The PSOs only said “Right Sir, right, Sir.” But the meeting’s conclusion was that whatever the legality of the government’s decision, my tenure extended tillÂ midnight.”
I asked Kul Bahadur to be called to the meeting, and he came in looking flustered. I immediately pounced on him: “Hey, Comrade, under whose orders did you go to Baluwatar?”
A man who was boasting till a while ago that he was chief looked wilted and scared. He replied: “The Defence Minister summoned me, Sir,”
“Don’t you know the army’s chain of command, Mister? Who gave you the order to go there?” my voice had got even louder.
“I tried to calling you on your mobile many times,” he said, “the Defence Minister called me repeatedly and I thought you had asked for me.”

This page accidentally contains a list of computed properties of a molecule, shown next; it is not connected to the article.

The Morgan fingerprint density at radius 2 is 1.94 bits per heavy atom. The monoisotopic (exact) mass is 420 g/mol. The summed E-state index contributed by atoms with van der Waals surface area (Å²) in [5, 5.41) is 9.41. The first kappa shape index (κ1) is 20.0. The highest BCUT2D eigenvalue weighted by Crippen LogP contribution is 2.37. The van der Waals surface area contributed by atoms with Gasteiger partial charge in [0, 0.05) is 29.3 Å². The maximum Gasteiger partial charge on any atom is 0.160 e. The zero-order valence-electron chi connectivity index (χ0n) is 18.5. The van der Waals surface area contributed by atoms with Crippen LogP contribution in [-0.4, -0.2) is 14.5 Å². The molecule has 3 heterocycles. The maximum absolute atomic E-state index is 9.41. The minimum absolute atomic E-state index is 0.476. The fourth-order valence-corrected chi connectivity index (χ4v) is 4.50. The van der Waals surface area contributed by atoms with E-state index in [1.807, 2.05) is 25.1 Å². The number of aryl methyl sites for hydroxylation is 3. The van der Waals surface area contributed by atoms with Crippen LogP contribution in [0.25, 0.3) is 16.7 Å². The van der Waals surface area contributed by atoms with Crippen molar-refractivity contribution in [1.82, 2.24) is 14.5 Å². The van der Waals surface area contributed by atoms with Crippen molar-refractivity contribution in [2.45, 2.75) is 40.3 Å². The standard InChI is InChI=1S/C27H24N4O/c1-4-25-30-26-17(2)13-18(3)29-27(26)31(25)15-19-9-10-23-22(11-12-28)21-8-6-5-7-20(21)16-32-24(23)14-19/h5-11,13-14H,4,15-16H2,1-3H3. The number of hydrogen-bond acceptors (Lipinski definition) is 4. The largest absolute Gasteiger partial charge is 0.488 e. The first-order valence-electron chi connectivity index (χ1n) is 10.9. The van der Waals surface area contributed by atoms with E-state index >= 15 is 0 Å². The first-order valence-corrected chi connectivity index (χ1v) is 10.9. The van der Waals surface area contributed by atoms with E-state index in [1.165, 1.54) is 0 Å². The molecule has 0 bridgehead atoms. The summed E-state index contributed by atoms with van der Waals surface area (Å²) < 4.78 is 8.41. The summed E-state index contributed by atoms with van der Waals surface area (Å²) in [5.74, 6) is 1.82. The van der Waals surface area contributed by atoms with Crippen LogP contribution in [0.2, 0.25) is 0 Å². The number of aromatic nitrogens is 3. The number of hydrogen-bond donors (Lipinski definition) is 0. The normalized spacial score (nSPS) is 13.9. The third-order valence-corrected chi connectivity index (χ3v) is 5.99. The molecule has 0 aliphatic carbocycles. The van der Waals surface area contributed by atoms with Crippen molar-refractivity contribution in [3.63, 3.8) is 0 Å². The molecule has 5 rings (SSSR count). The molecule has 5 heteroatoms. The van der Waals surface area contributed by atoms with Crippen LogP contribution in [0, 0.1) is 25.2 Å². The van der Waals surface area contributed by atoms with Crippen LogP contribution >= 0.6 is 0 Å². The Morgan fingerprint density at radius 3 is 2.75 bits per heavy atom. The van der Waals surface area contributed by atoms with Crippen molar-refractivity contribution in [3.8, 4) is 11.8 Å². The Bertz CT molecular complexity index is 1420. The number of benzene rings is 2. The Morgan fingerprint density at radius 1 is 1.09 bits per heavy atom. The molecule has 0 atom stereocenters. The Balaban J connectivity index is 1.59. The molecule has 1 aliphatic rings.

“Liar,” I said.
“No sir, no, Sir,” he said even more meekly.
“Go, leave immediately, you have nothing to do here,” I sent him off, and then told Chhatraman and Gaurav not to let anyone out of the Headquarters without my orders. “Everyone stays here.”
The DGMO immediately instructed all units across the country to be on standby. The Valley bases were asked to remain in barracks until further notice.
At 12 noon, the Defence Ministry sent a letter to Headquarters, and I asked a copy be faxed to the President and a letter written to him to say that the decision of the council of ministers was “unconstitutional”. Soon after, I got word that the NC’s Sher Bahadur Deuba and Sushil Koirala were on their way to see the President. The UML leaders were also on their way to Shital Niwas. There were meetings at various levels in the rooms of the President’s office, with civil society, lawyers were all there for the biggest crisis since the President was installed nine months previously. I was getting information from there at regular intervals. The parties were worried that if the Chief kneels, the Maoists will gobble up the country. “Katawal should continue, we shouldn’t let the Maoists get away with this,” was the common refrain.